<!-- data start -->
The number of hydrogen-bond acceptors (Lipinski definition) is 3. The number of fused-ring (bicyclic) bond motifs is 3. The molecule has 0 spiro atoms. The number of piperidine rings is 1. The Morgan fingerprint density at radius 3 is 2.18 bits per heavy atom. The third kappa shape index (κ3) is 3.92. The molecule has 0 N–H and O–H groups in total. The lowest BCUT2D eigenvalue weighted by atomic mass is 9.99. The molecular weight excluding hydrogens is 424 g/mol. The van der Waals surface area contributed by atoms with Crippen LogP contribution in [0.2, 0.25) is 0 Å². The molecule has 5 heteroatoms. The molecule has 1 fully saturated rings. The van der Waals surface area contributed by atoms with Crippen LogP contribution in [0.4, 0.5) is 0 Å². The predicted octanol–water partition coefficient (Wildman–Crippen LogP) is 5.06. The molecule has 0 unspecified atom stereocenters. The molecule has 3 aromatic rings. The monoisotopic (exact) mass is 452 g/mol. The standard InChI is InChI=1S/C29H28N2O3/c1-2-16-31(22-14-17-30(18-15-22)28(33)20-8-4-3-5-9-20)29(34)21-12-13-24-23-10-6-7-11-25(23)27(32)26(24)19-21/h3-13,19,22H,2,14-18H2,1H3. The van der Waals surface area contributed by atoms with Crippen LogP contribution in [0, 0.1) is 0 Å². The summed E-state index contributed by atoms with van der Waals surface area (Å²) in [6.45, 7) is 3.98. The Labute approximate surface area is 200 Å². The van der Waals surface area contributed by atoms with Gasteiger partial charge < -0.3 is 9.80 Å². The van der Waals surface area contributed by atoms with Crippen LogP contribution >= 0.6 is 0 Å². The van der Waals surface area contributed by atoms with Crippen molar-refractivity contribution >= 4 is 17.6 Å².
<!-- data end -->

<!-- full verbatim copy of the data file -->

The number of hydrogen-bond acceptors (Lipinski definition) is 3. The number of fused-ring (bicyclic) bond motifs is 3. The molecule has 0 spiro atoms. The number of piperidine rings is 1. The Morgan fingerprint density at radius 3 is 2.18 bits per heavy atom. The third kappa shape index (κ3) is 3.92. The molecule has 0 N–H and O–H groups in total. The lowest BCUT2D eigenvalue weighted by atomic mass is 9.99. The molecular weight excluding hydrogens is 424 g/mol. The van der Waals surface area contributed by atoms with Crippen LogP contribution in [0.2, 0.25) is 0 Å². The molecule has 5 heteroatoms. The molecule has 1 fully saturated rings. The van der Waals surface area contributed by atoms with Crippen LogP contribution in [0.4, 0.5) is 0 Å². The predicted octanol–water partition coefficient (Wildman–Crippen LogP) is 5.06. The molecule has 0 unspecified atom stereocenters. The molecule has 3 aromatic rings. The monoisotopic (exact) mass is 452 g/mol. The standard InChI is InChI=1S/C29H28N2O3/c1-2-16-31(22-14-17-30(18-15-22)28(33)20-8-4-3-5-9-20)29(34)21-12-13-24-23-10-6-7-11-25(23)27(32)26(24)19-21/h3-13,19,22H,2,14-18H2,1H3. The van der Waals surface area contributed by atoms with Crippen LogP contribution in [0, 0.1) is 0 Å². The summed E-state index contributed by atoms with van der Waals surface area (Å²) in [6.45, 7) is 3.98. The Labute approximate surface area is 200 Å². The van der Waals surface area contributed by atoms with Gasteiger partial charge < -0.3 is 9.80 Å². The van der Waals surface area contributed by atoms with Crippen LogP contribution >= 0.6 is 0 Å². The van der Waals surface area contributed by atoms with Crippen molar-refractivity contribution >= 4 is 17.6 Å².